UNITED STATES
SECURITIES AND EXCHANGE COMMISSION
WASHINGTON, DC 20549

FORM 10-Q

(Mark one)
(X) Quarterly Report pursuant to Section 13 or 15 (d) of the Securities Exchange Act of 1934

For the quarterly period ended September 30, 2005

OR

( ) Transition Report pursuant to Section 13 or 15 (d) of the Securities Exchange Act of 1934

For the transition period from             to

Commission file number 001-01043
Brunswick Logo
BRUNSWICK CORPORATION
(Exact name of registrant as specified in its charter)

Delaware
36-0848180
(State or other jurisdiction of
(I.R.S. Employer
incorporation or organization)
Identification No.)
 
 1 N. Field Ct., Lake Forest, Illinois
  60045-4811
 (Address of principal executive offices)
   (Zip Code)
 
 (847) 735-4700
 (Registrant’s telephone number, including area code)
  

Indicate by check mark whether the registrant (1) has filed all reports required to be filed by Section 13 or 15 (d) of the Securities Exchange Act of 1934 during the preceding 12 months (or for such shorter period that the registrant was required to file such reports), and (2) has been subject to such filing requirements for the past 90 days.

 Yes X No

Indicate by check mark whether the registrant is an accelerated filer (as defined in Rule 12-b-2 of the Exchange Act).

Yes X No

Indicate by check mark whether the registrant is a shell company (as defined in Rule 12b-2 of the Exchange Act).

 Yes  No X

As of October 28, 2005, there were 96,461,624 shares of the registrant’s common stock ($0.75 par value) outstanding.
 


BRUNSWICK CORPORATION
INDEX TO QUARTERLY REPORT ON FORM 10-Q
September 30, 2005

TABLE OF CONTENTS



   
Page
Part I.
Financial Information
 
     
Item 1.
Financial Statements
 
     
 
Consolidated Statements of Income for the Three Month and
Nine Month periods Ended September 30, 2005 and 2004 (unaudited)
 
3
     
 
Consolidated Balance Sheets as of September 30, 2005 (unaudited), December 31, 2004 and September 30, 2004 (unaudited)
 
4
     
 
Condensed Consolidated Statements of Cash Flows as of the
Nine Months Ended September 30, 2005 and 2004 (unaudited)
6
     
 
Notes to Consolidated Financial Statements (unaudited)
7
     
     
Item 2.
Management’s Discussion and Analysis of Financial Condition and Result of Operations
 
20
     
Item 3.
Quantitative and Qualitative Disclosures About Market Risk
32
     
Item 4.
Controls and Procedures
33
     
     
Part II.
Other Information
 
     
Item 1.
Legal Proceedings
34
     
Item 2.
Unregistered Sales of Equity Securities and Use of Proceeds
35
     
Item 6.
Exhibits
37

 
2

 
Part I. Financial Information
                   
Item 1 - Financial Statements
                   
Brunswick Corporation
Consolidated Statements of Income
for the periods ended September 30
(in millions, except per share data)
(unaudited)
                   
                   
   
Three Months ended
 
Nine Months ended
 
   
September 30
 
September 30   
 
   
2005
 
2004
 
2005
 
2004
 
                   
Net sales
 
$
1,434.6
 
$
1,273.2
 
$
4,434.3
 
$
3,895.5
 
Cost of sales
   
1,101.6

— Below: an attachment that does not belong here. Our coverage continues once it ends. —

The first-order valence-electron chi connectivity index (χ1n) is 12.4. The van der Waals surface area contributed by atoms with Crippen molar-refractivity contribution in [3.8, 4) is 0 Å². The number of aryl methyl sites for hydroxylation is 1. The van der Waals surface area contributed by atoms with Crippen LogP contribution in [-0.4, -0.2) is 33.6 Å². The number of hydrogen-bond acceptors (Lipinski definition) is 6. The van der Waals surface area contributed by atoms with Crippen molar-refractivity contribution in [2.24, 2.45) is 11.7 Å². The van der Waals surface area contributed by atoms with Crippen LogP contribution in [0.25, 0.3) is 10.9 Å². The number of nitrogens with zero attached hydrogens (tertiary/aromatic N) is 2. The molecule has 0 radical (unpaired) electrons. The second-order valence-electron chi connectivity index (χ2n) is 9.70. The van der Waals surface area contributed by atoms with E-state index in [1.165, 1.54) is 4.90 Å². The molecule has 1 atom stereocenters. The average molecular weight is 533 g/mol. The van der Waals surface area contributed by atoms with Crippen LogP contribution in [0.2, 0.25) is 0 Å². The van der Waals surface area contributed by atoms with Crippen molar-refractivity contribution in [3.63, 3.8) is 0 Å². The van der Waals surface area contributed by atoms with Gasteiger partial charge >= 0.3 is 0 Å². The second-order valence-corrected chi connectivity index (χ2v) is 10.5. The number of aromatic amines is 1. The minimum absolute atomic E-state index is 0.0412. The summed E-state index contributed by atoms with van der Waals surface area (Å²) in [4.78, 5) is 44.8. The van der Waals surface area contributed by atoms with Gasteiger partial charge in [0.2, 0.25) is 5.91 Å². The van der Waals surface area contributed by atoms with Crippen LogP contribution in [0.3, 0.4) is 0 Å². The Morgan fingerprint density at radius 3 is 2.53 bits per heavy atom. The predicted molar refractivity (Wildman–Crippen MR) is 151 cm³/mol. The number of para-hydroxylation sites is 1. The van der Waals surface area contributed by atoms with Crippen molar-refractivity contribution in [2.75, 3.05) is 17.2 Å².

956.2
   
3,346.8
   
2,913.4
 
Selling, general and administrative expense
   
191.3
   
186.5
   
604.7
   
571.5
 
Research and development expense
   
35.8
   
31.2
   
106.1
   
93.3
 
Operating earnings
   
105.9
   
99.3
   
376.7
   
317.3
 
Interest expense
   
(13.5
)
 
(12.1
)
 
(39.6
)
 
(32.6
)
Investment sale gain
   
-
   
-
   
38.7
   
-
 
Other income
   
7.0
   
4.4
   
23.0
   
13.0
 
Earnings before income taxes
   
99.4
   
91.6
   
398.8
   
297.7
 
Income tax provision
   
11.0
   
18.7
   
101.7
   
86.7
 
                           
Net earnings
 
$
88.4
 
$
72.9
 
$
297.1
 
$
211.0
 
                           
Earnings per common share:
                         
Basic
 
$
0.90
 
$
0.76
 
$
3.03
 
$
2.22
 
Diluted
   
0.89
   
0.75
 
$
3.00
 
$
2.18
 
                           
Weighted average number of shares used for computation of:
                         
Basic earnings per share
   
98.1
   
96.2
   
97.9
   
95.1
 
Diluted earnings per share
   
99.3
   
97.7
   
99.2
   
96.8
 
.
                         
                           
The notes are an integral part of these consolidated statements.
                         
 
3


Brunswick Corporation
Consolidated Balance Sheets
as of September 30, 2005, December 31, 2004, and September 30, 2004
(in millions)
               
               
               
   
September 30,
 
December 31,
 
September 30,
 
   
2005
 
2004
 
2004
 
   
(unaudited)
     
(unaudited)
 
Assets
             
Current assets
             
Cash and cash equivalents, at cost,
             
which approximates market
 
$
535.9
 
$
499.8
 
$
493.1
 
Accounts and notes receivable,
                   
less allowances of $25.8, $29.0 and $30.2
   
488.1
   
463.2
   
432.0
 
Inventories
                   
Finished goods
   
443.3
   
389.9
   
386.5
 
Work-in-process
   
314.6
   
260.5
   
260.3
 
Raw materials
   
168.3
   
136.4
   
130.0
 
Net inventories
   
926.2
   
786.8
   
776.8
 
Deferred income taxes
   
293.7
   
292.7
   
314.9
 
Prepaid expenses and other
   
54.6
   
56.2
   
55.9
 
Current assets
   
2,298.5
   
2,098.7
   
2,072.7